Closing in on Supermassive Black Holes in ActiveGalaxies
Supermassive black holes have long been thought to exist in the centers of galaxies, providing the power behind active galactic nuclei (AGN) via the release of gravitational energy sustained by an accretion disk. Although direct evidence for supermassive black holes has remained elusive, the indirect evidence is strong. Recent observations indicate a significant amount of gas around the cores of galaxies. Not only do we witness "galactic cannibalism", where material is acquired as the result of a merger, but we see large, dusty disks that often obscure the galactic nucleus. Using the motions of this gas to probe the vicinity of supermassive black holes has been a significant achievement in astronomy.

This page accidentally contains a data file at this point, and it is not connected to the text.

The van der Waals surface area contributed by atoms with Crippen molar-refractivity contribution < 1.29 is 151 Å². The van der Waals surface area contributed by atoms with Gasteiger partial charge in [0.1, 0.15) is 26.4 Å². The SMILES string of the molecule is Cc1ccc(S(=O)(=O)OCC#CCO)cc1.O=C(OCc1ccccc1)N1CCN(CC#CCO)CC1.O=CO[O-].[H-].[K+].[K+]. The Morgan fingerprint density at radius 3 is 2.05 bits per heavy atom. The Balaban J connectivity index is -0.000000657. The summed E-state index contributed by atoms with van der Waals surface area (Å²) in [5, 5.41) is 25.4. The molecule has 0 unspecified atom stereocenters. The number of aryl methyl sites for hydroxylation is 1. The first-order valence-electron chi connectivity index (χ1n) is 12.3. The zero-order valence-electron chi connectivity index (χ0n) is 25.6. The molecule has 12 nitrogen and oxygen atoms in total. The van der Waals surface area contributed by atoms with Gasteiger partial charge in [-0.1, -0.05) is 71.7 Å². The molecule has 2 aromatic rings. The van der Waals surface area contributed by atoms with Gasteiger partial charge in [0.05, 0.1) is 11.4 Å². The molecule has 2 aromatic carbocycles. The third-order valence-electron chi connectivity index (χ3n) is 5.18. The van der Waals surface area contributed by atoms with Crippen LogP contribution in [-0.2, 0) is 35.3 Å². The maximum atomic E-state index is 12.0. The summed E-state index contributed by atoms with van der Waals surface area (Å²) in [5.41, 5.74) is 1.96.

The hard X-ray emission of AGN is thought to arise from flares in a hot corona associated with the accretion disk. These X-rays often illuminate the underlying disk, and the subsequent reflection imprints atomic features into the spectrum, most notably the fluorescent iron K line at 6.4 keV. Reflection can also arise from the large-scale gas disk or torus. X-ray observations of bright, nearby AGN have revealed the Fe K line to range in shape from narrow, indicating its origin far from the black hole, to broad and asymmetric, resulting from high velocities and strong gravity within 10 Schwarzschild radii of the black hole. Such observations provide convincing evidence for supermassive black holes, and are our first step toward understanding how matter behaves under conditions of extreme gravity.